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Thursday “Brown Bag” Lecture Series

Location: St. John, Room 011 [unless otherwise noted]

Time: Noon–1:15 p.m.


October 19
ELI & HELP Teachers’ Action Research

Presenters: Betsy Gilliland, Assistant Professor, SLS; Carrie Bach, Kelly Bolen, Anna Mendoza, & Lin Zhou, SLS Graduate Students; UH-Mānoa

In Spring 2017, ELI writing teachers (and one HELP reading teacher) designed action research studies to investigate their students’ learning and their curricular practices. In this brown bag session, Dr. Betsy Gilliland will explain how she facilitated the teachers’ research and then the teachers will individually describe their studies and reflect on successes and challenges of doing teacher research while also being a full time SLS graduate student.

October 26
Visiting Colleague Research Presentations, Two Talks

Presenter 1: Junko Matsuzaki Carreira, Tokyo Keizai University, Japan

Motivational Model of English Learning Among Elementary School Students in Japan
This presentation will show a motivational model of English learning, based on self-determination theory (SDT), and explore how developmental differences would appear in the motivational model. Results support the notion that perceived teachers’ autonomy support positively predicts intrinsic motivation through students’ perceptions of autonomy, competence, and relatedness. Regarding age differences, the path from students’ perceptions of competence to intrinsic motivation showed higher coefficients for students of higher grades than for students of middle grades; the path from perceived teachers’ autonomy support to intrinsic motivation showed higher coefficients for students of middle grades than for students of higher grades.

Presenter 2: Nattharmma Thong-Iam, Chulalongkorn University, Thailand

EFL Students’ Use of their First Language (L1) in Performing Formative Assessment Activities
Students’ use of their first language in the classroom has long been a controversial issue in second/foreign language education. This study argues for the re-examination of the questionable compartmentalization of the first and target languages when planning, designing and administering English speaking tasks for formative language assessment. Situated in a pragmatism paradigm, the study aims at examining the use of L1 (Thai) by a class of 24 undergraduate students enrolled in a listening and speaking course in a university in Thailand. These students were required to complete “a street-survey project,” a six-phase culminating task geared towards assessing their English speaking performance. A set of questionnaires, stimulated recall interviews, and classroom observations were employed to elicit the extent to which the students used their L1 while they were performing the task in each phase. It was found that in negotiating the demands of task completion, the students used L1 for various reasons, with varying degrees of preference. Their deliberate use of L1 was also affected by their language proficiency and self-efficacy, as well as their socio-academic interactions with their peers and the course teacher. The findings of this study, augmented by those from other relevant studies, can therefore contribute to the potential establishment of a pedagogically principled approach to L1 and L2 use in performing formative assessment.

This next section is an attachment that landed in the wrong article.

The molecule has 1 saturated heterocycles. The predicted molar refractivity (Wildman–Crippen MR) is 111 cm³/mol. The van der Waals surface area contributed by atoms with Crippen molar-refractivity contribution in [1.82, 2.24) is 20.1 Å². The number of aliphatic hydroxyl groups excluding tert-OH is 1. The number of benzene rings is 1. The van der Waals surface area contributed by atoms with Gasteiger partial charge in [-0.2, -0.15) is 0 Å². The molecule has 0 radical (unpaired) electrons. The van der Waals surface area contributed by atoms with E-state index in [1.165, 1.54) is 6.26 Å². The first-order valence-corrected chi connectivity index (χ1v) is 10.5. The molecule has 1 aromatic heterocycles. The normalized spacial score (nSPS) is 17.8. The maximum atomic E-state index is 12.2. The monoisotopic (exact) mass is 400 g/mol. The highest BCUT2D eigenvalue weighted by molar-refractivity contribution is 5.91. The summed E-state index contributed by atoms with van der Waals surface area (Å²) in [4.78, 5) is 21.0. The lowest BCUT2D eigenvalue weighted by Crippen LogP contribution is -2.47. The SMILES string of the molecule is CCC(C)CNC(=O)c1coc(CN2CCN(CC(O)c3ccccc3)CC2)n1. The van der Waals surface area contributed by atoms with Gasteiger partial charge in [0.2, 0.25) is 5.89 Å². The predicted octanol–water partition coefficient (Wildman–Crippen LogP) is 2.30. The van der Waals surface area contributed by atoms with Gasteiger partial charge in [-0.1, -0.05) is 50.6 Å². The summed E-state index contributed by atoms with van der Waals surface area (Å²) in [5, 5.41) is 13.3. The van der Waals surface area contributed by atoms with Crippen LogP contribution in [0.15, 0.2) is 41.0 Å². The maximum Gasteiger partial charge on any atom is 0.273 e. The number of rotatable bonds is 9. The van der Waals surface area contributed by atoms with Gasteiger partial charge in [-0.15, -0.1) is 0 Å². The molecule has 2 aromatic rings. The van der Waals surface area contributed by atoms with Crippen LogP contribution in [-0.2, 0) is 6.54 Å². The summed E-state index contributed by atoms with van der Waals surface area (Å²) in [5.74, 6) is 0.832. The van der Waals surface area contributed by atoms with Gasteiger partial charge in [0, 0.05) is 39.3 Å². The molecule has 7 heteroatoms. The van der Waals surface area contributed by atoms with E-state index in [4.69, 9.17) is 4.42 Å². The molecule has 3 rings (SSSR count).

November 2

Ecologically Designed English Writing Course in China

Presenter: Lin Zhou, SLS PhD Student, UH-Mānoa

This is a design-based research project with an ecological, dialogical and distributed (EDD) (Linell, 2009; Newgarden & Zheng, 2016; van Lier, 2004; Thibault, 2011) theories-driven design of learning environment enriched by an online pedagogical drama game–Finding Jolin’s Way Home. The purpose of this research aims to uncover the relationships between the activity theory (Engestrom, 2000), the EDD framework, Internet pedagogical drama game-supported second language writing (English) curriculum, and the implementation of a seven-day curriculum. The curriculum was built on a flipped classroom setting in which participants (second-year high-school students in China) read teacher-chosen articles about a particular topic, such as technology and environment, before three-hour face-to-face sessions consisting of group discussion, a game session, and a timed-writing session. The first round of designing and implementation was completed in July 2017, and a parallel comparison between the computer pedagogical drama-game engendered group discussions and group discussions guided by discussion questions showed that the pedagogical computer drama-game engendered group interactions that demonstrated students’ languaging behavior (Thibault, 2011) in ways not found in group discussions. This presentation will showcase the first round of design-implementation of this design-based research and demonstrate how the pedagogical drama-game engendered group discussions are different from group discussions guided by discussion questions.

 


The SLS Thursday “Brown Bag” is a lecture series organized by the Department of Second Language Studies for enhancing students’ academic experience and professional future. Archived presentation descriptions can be found here: Fall 2017Spring 2017Fall 2016Spring 2016Fall 2015; Spring 2015; Fall 2014.

To propose a presentation topic for academic year 2017–2018, please contact SLS Assistant Professor Dr. Gilliland (egillila@hawaii.edu).